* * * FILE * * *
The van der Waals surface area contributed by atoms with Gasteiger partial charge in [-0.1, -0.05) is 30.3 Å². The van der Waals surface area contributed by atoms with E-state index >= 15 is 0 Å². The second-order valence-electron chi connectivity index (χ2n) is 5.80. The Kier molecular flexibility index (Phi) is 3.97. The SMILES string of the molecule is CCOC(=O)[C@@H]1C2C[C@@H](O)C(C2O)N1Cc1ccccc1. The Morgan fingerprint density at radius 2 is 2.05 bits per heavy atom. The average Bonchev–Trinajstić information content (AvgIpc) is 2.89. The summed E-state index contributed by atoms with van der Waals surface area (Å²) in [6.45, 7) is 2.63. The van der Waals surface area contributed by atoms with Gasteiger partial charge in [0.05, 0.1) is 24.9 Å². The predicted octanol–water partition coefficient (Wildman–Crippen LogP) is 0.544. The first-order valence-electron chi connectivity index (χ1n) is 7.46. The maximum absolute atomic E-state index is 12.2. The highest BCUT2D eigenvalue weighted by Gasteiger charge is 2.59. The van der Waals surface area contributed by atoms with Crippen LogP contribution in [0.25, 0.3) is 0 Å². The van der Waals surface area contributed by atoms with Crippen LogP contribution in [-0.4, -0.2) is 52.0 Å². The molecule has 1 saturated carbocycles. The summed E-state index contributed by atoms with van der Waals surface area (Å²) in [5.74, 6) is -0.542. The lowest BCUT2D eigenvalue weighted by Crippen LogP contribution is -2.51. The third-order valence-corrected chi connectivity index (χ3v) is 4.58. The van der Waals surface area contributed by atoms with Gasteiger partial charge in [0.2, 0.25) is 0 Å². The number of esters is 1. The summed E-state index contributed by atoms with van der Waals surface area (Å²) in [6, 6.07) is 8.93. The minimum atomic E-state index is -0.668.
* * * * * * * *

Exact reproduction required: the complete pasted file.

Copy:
The van der Waals surface area contributed by atoms with Gasteiger partial charge in [-0.1, -0.05) is 30.3 Å². The van der Waals surface area contributed by atoms with E-state index >= 15 is 0 Å². The second-order valence-electron chi connectivity index (χ2n) is 5.80. The Kier molecular flexibility index (Phi) is 3.97. The SMILES string of the molecule is CCOC(=O)[C@@H]1C2C[C@@H](O)C(C2O)N1Cc1ccccc1. The Morgan fingerprint density at radius 2 is 2.05 bits per heavy atom. The average Bonchev–Trinajstić information content (AvgIpc) is 2.89. The summed E-state index contributed by atoms with van der Waals surface area (Å²) in [6.45, 7) is 2.63. The van der Waals surface area contributed by atoms with Gasteiger partial charge in [0.05, 0.1) is 24.9 Å². The predicted octanol–water partition coefficient (Wildman–Crippen LogP) is 0.544. The first-order valence-electron chi connectivity index (χ1n) is 7.46. The maximum absolute atomic E-state index is 12.2. The highest BCUT2D eigenvalue weighted by Gasteiger charge is 2.59. The van der Waals surface area contributed by atoms with Crippen LogP contribution in [0.25, 0.3) is 0 Å². The van der Waals surface area contributed by atoms with Crippen LogP contribution in [-0.4, -0.2) is 52.0 Å². The molecule has 1 saturated carbocycles. The summed E-state index contributed by atoms with van der Waals surface area (Å²) in [5.74, 6) is -0.542. The lowest BCUT2D eigenvalue weighted by Crippen LogP contribution is -2.51. The third-order valence-corrected chi connectivity index (χ3v) is 4.58. The van der Waals surface area contributed by atoms with Gasteiger partial charge in [0.2, 0.25) is 0 Å². The number of esters is 1. The summed E-state index contributed by atoms with van der Waals surface area (Å²) in [6, 6.07) is 8.93. The minimum atomic E-state index is -0.668.